The mandatory approach to restructuring without sufficient meaningful consultation and communication with the affected institutions and the sector, as a whole is problematic. International experience indicates that mergers are risky, and that negotiated change and voluntary mergers have a greater chance of success. The sector has had very limited participation in the restructuring process and exclusion of the role players in the implementation process will have problematic consequences. While it is the responsibility of the Ministry to set broad time frames and parameters, the input of the sector into the implementation plan is essential. The Minister of Education needs to take higher education leadership into his confidence with regard to the change agenda and timetable, and be free to adapt plans in the light of practical situations.

6. Mergers
The report recommends an ambitious and far-reaching restructuring plan which results in the reduction of the number of institutions from 36 to 21. In reducing the number of institutions while retaining all the sites of delivery, complex and expensive mechanisms for managing institutions which are often separated by significant distance or have very different foci must now be put in place. Further, while a regional focus has been chosen with the ideal of consolidating strength and spreading opportunity, it is essential for quality purposes that higher education institutions retain a national character within a global context.

In all sets of specific recommendations, the recommended restructuring mechanism is a merger of two or more institutions. Having extensively investigated the costs, sustainability and likelihood of success of merging institutions in countries which have undertaken such restructuring in higher education and in business, the sector has reached the conclusion that merging two or more institutions should be considered only in cases where the benefits of the merger are obvious and agreed, where there is a willingness between the two or more parties to cooperate and where structured arrangements are in place to sustain the process. In most cases, there is a range of other options, which is more likely to yield the desired outcomes in terms of productivity, equity and sustainability.

Instead of shrinking the HE sector, we believe there is a case for increasing the number of institutions in some areas and fields, in the light of the pressing need in South Africa for skilled human resources; the need to increase access to and participation in HE; and to meet the demands of internationalisation and globalisation. Mergers with a federal structure would also be considered more favourably than those with a unitary structure.

7. Areas Where Mergers are Viewed Favourably or are Being Considered
Certain institutions are exploring the opportunities which could include the merging of two or more structures, providing that the benefits to be realised by all parties are clear and the resources for funding such operations are made available. The merger of two technikons in Kwazulu Natal is close to complete, with further investigations into a merger being conducted by Border Technikon and Eastern Cape Technikon. Of the recommendations for mergers between universities and technikons, PE Technikon and the University of Port Elisabeth are engaged in discussions on this matter. The universities in Kwazulu Natal are investigating the establishment of what may ultimately be a unitary structure.

8. Multiple demands on the Sector
The sector is coping with the huge demands being made on it with the SAQA and NQF process, recurriculating programmes for registration in 2003, QA, Transformation, the Skills Act, meeting the requirements of various Acts and those of the DoE, etc. The sector has in many areas been demoralised and paralysed while it has waited for the Size and Shape, NPHE, NWG process to play itself out. This instability in the midst of major and time-consuming reshaping initiatives has already had a very damaging effect on the provision of human resources for the South African economy. We can ill -afford this.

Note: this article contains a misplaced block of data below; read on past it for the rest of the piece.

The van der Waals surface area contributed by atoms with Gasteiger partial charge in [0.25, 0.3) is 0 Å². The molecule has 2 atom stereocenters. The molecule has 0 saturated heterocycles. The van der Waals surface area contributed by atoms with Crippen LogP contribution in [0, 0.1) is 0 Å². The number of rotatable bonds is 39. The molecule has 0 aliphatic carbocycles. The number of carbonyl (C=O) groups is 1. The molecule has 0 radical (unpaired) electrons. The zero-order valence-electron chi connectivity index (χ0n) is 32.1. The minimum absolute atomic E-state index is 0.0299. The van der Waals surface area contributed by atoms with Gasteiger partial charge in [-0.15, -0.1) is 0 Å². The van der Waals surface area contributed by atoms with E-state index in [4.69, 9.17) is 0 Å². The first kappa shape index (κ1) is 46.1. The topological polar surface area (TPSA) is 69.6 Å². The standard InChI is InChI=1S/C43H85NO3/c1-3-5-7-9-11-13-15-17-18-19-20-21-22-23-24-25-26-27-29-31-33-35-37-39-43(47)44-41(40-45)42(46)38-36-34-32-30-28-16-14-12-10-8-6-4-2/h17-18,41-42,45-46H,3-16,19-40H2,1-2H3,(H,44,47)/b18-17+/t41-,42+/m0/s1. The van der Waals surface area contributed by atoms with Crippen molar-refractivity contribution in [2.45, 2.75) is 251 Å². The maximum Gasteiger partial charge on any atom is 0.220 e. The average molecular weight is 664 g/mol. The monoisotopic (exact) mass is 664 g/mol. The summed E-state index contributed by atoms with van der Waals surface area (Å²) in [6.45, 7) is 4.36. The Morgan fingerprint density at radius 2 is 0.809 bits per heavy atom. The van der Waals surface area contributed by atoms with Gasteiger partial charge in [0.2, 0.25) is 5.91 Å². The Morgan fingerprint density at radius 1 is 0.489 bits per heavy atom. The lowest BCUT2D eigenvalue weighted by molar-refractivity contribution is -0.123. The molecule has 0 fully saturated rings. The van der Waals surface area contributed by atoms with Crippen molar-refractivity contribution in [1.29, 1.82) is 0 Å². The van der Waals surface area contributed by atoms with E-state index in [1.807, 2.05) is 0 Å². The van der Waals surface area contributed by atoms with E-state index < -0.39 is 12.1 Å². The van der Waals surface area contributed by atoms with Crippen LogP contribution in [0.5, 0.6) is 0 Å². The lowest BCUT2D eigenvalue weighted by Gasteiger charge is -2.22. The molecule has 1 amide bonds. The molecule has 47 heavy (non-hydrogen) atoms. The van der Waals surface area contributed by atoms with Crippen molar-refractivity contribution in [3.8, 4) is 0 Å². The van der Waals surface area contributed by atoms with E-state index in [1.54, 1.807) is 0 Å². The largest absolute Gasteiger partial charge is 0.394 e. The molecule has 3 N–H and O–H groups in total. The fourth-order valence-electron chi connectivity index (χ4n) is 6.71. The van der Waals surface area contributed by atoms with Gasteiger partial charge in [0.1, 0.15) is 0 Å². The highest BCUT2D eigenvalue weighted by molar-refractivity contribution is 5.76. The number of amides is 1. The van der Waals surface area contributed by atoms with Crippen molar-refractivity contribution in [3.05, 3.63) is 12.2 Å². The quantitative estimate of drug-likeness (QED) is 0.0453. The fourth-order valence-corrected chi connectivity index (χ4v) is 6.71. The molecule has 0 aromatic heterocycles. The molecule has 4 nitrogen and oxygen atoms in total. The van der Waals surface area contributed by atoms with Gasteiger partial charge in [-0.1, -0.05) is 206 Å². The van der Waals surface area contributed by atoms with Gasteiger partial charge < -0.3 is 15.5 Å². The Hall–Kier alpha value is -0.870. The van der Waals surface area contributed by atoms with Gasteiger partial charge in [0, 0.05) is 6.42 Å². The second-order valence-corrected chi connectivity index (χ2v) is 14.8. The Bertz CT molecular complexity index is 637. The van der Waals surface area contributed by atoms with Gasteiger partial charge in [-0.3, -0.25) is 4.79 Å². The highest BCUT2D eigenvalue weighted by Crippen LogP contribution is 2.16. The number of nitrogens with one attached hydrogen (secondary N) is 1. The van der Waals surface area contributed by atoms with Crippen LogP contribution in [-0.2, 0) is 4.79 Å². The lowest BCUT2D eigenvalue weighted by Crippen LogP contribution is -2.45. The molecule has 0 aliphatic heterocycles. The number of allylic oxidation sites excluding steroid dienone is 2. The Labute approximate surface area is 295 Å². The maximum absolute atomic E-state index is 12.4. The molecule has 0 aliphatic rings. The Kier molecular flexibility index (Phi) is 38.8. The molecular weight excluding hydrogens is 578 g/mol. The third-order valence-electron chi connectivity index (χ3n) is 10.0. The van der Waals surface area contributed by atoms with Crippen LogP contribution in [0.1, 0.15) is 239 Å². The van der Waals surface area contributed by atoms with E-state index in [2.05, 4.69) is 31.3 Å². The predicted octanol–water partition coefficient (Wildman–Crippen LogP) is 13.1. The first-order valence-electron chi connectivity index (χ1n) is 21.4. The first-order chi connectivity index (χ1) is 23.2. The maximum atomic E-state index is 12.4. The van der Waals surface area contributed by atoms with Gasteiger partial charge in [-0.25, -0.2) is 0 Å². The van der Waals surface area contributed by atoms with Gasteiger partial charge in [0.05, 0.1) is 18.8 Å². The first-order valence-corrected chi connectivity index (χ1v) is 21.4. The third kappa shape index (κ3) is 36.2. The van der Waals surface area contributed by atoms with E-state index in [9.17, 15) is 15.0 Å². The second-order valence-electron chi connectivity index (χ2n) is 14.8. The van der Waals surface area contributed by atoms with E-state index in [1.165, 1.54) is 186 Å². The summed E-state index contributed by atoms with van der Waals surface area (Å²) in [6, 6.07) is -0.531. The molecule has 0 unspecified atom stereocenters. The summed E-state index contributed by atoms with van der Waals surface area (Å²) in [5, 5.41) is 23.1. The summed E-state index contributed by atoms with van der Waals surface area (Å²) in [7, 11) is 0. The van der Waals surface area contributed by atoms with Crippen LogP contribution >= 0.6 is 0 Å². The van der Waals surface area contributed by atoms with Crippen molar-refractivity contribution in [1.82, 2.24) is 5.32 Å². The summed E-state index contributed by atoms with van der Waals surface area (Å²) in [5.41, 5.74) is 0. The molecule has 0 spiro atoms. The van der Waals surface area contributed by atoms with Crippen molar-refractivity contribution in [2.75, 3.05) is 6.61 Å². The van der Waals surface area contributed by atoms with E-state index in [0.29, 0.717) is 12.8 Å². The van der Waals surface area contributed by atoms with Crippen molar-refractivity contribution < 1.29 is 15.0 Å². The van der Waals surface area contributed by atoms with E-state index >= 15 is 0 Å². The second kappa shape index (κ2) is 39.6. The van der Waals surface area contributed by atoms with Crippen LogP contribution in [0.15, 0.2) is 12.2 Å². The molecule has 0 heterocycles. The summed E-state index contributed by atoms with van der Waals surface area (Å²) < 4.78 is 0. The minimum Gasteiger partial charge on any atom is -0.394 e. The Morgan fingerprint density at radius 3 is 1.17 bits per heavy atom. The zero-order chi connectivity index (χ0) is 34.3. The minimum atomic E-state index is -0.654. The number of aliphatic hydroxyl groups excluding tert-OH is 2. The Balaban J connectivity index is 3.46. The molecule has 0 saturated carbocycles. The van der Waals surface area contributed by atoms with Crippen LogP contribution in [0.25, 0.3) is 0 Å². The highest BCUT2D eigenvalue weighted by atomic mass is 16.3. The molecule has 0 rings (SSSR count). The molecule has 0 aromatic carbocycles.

The HE sector accepts that the status quo is not desirable and that changes are needed. But at this point we need specific and clearly rational plans that the sector can espouse with confidence. Major changes are already under way. More are necessary. However, it seems clear to us that there are better ways of handling the process than the present one.

9. Conclusion and Recommendations
The extent to which the objectives of restructuring are likely to be achieved through specific recommendations of the NWG is not at all clear. Even in those cases where the recommendations may make useful contributions to enhancing equity, sustainability and productivity, restructuring alone will be unable to achieve the objectives. It is clear that focused and meticulous plans, allowing for creative adaptation, and developed in partnership between the Ministry and the institutions, will be needed if these objectives are to be achieved.

A. Preliminary discussion of the recommendations by institutions indicate that:
· Some recommendations merit further interrogation in terms of the feasibility of the proposed restructuring, either in the recommended forms or amended forms; and

· Some recommendations should not be considered further on the basis that they are unlikely to contribute in any way to efficiency and the principles of equity, sustainability and productivity.


B. SAUVCA and CTP therefore recommend:
· The appointment of a National Restructuring Facilitation Team to initiate discussion with all higher education institutions to develop custom-made restructuring plans, taking into account the synergies within each region and the national requirements, within a fixed period.

· The need to develop a detailed implementation strategy in consultation with the sector through structured mechanisms so that state and sector are clear about the shaping of the system in this iterative process.

· The adequate resourcing of the restructuring effort to provide funding and incentives within agreed and manageable timeframes.